|SHAH, RAJ - Koehler Instrument Company, Inc|
|Ashby, Richard - Rick|
|DOUGLAS, NICHOLAS - Stony Brook University|
|ARAGON, NATHAN - Stony Brook University|
Submitted to: Inform
Publication Type: Trade Journal
Publication Acceptance Date: 4/27/2021
Publication Date: N/A
Interpretive Summary: The pharmaceutical industry is grappling with the ever-increasing issue of drug-resistance particularly among the disease-causing and/or potentially disease-causing bacteria, yeasts and fungi. To this end, increasing scientific efforts are focused on the discovery of new molecules that may help to overcome the antibiotic-resistant qualities present in many microbial strains. Interestingly, many microorganisms can produce molecules termed 'biosurfactants' that are composed of both a hydrophilic (water soluble) and hydrophobic (water insoluble) domain. Many of these molecules have antimicrobial qualities and can effectively act to kill or at least inhibit the growth of potentially harmful microbes. Two of the most well-known classes of microbial biosurfactants that have been shown to possess antimicrobial properties are the lipopeptides (composed of a short protein sequence attached to a fatty acid tail; i.e., surfactin, polymyxin, daptomycin etc.) and glycolipids (composed of a fatty acid attached to a sugar molecule; i.e., sophorolipids, rhamnolipids, mannosylerythritol lipids etc.). The individual members of these classes of biosurfactants possess antimicrobial properties that are individualistic towards specific strains of bacteria, yeasts and fungi. In fact, one type of lipopeptide (daptomycin) has been shown to be effective against penicillin-resistant Streptococcus pneumoniae and methicillin-resistant Staphylococcus aureus, Evidence has shown that the antimicrobial properties of these important molecules along with their ability to promote wound healing and effectively deliver other drugs to the site of infection has prompted their use as biobased substitutes for the pharmaceutical industry.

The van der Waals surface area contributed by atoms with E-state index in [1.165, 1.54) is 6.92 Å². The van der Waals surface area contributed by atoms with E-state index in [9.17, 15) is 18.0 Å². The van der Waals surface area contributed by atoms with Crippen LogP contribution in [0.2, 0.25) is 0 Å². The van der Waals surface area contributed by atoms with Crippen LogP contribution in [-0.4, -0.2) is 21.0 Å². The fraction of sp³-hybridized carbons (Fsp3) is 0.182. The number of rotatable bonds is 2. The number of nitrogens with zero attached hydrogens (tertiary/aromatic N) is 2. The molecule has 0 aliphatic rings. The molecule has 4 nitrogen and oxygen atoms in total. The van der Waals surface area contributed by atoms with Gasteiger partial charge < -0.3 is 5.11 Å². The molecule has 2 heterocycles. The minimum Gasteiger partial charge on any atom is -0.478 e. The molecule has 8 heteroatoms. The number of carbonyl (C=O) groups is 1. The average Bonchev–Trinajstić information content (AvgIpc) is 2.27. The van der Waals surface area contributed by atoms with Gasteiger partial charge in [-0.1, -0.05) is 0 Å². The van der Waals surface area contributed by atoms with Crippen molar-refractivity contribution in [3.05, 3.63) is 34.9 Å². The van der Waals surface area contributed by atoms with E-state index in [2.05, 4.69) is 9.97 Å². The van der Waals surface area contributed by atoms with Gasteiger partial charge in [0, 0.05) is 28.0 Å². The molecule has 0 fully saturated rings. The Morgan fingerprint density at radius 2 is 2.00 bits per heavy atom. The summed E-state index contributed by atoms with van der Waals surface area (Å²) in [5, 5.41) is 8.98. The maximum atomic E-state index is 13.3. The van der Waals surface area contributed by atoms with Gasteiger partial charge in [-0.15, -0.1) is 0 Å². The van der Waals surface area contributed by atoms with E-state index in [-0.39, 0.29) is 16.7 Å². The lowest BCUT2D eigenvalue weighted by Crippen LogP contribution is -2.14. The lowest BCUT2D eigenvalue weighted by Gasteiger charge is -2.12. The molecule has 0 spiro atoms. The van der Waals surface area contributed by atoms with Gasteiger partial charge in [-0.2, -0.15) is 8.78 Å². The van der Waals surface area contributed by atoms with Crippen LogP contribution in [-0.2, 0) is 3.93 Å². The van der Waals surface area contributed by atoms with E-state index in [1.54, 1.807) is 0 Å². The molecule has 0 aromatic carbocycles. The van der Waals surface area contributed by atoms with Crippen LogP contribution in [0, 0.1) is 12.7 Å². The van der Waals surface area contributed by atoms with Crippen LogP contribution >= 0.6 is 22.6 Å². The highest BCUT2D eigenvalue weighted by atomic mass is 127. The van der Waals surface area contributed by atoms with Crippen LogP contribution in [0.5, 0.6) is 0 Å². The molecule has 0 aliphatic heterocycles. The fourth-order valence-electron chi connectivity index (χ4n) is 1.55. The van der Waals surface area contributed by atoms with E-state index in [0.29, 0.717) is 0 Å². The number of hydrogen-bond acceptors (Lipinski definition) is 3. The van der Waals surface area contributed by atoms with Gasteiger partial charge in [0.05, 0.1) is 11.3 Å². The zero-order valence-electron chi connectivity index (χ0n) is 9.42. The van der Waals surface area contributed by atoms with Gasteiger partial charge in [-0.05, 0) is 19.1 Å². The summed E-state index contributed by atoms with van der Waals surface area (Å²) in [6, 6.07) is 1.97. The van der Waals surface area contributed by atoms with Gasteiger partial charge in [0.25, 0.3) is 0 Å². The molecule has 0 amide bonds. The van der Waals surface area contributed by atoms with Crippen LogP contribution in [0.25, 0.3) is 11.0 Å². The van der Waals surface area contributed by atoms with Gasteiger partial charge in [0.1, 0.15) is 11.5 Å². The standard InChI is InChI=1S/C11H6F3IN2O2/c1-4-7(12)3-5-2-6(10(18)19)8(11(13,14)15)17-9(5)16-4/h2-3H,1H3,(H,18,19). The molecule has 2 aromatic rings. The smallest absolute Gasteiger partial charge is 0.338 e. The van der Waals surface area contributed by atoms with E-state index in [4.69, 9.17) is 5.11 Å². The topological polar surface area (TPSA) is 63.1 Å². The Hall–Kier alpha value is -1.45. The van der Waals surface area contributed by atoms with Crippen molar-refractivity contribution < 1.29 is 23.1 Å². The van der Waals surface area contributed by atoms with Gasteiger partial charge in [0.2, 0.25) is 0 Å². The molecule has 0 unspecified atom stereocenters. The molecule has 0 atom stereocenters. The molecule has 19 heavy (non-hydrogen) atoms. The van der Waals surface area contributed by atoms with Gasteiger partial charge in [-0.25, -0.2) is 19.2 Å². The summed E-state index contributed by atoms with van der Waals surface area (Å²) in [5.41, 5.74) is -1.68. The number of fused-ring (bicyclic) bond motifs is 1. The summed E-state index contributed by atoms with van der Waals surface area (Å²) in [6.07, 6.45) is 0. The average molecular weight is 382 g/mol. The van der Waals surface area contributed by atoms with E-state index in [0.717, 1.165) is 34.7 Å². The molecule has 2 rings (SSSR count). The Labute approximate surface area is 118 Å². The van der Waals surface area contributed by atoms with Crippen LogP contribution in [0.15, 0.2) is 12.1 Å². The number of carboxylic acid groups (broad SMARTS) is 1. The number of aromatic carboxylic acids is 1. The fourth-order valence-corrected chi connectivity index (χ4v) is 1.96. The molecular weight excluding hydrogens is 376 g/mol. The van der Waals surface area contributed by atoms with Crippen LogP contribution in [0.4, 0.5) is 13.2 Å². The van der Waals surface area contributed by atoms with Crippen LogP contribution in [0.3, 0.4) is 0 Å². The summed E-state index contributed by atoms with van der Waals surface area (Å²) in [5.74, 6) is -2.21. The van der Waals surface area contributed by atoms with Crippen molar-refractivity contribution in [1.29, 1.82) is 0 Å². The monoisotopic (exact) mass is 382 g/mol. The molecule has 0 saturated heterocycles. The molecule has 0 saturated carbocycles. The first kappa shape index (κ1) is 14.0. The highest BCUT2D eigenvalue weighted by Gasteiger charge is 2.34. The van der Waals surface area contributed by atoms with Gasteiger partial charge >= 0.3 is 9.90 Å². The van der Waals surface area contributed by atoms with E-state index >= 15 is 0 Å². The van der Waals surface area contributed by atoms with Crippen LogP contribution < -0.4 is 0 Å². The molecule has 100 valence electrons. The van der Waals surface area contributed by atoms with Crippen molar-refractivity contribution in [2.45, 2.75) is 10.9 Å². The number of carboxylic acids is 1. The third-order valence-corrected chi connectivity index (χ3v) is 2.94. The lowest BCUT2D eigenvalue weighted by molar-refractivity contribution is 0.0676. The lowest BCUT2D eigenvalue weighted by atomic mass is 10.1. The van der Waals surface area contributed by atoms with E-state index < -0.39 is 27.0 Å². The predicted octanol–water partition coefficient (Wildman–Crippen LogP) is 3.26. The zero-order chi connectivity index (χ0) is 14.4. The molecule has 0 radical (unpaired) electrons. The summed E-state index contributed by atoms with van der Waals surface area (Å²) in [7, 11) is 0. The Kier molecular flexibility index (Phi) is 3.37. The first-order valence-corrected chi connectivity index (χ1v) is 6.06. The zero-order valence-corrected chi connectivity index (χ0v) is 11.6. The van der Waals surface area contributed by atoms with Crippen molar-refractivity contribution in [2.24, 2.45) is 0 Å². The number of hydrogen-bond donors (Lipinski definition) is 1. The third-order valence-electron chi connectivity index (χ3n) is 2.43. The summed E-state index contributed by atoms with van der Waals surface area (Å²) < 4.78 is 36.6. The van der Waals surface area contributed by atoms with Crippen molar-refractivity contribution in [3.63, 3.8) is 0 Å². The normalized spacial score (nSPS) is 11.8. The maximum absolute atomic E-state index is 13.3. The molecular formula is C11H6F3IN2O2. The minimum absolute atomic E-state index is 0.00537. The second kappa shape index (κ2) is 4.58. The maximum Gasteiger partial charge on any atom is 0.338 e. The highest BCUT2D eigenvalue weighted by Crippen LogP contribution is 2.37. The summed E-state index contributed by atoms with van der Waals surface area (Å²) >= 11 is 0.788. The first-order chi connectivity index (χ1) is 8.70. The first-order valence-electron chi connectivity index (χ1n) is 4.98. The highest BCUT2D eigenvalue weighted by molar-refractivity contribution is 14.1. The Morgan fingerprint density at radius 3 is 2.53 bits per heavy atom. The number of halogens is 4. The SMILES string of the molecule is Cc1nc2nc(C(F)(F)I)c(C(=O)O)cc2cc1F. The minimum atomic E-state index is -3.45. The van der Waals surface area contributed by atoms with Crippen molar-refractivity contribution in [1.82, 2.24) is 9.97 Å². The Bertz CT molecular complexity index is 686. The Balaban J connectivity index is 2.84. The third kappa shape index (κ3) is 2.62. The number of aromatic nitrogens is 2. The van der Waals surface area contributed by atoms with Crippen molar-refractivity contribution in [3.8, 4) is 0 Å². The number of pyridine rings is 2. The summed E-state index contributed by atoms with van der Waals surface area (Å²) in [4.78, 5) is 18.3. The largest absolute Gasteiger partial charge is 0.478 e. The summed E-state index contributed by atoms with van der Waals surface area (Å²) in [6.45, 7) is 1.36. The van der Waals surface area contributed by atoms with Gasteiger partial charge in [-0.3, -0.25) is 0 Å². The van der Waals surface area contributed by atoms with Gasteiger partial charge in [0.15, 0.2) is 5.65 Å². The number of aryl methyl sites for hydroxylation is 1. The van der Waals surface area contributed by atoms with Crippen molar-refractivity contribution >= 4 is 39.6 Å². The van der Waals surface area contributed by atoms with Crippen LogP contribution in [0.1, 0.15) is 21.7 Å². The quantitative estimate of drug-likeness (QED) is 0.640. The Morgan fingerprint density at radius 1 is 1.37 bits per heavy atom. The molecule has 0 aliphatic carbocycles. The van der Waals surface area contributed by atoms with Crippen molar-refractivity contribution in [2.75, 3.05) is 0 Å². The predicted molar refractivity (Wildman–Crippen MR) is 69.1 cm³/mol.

Technical Abstract: Antibiotic resistance is quickly becoming a problem in the healthcare industry. To this end, efforts are expanding to find new molecules to combat the growing drug-resistance issues present particularly within pathogenic or potentially pathogenic bacterial communities. Additionally, microbial biosurfactants have been proven effective as agents to promote wound healing and enhance drug delivery. These characteristics are slowly resulting in new potential applications in the pharmaceutical industry. Two of the most well-known classes of antimicrobial biosurfactants are the glycolipids (i.e., sophorolipids, rhamnolipids, mannosylerythritol lipids etc) and lipopeptides (i.e., surfactin, polymyxin, daptomycin etc). Individual members of these biosurfactant classes have demonstrated antimicrobial activity towards specific classes of bacteria, fungi and yeasts. In fact, it has been experimentally proven that the lipopeptide daptomycin is an effective agent against penicillin-resistant Streptococcus pneumoniae and methicillin-resistant Staphylococcus aureus, two of the most problematic drug-resistant strains currently known. In addition, the glycolipid biosurfactants have generally proven effective against many Gram+ bacterial strains. This article describes the current state of pharmaceutical applications of glycolipid and lipopeptide biosurfactants and details some specific studies on the utilization of microbial biosurfactants for antimicrobial, immuno-modulating and anti-inflammatory applications specifically among the lipopeptide and glycolipid classes of biosurfactants.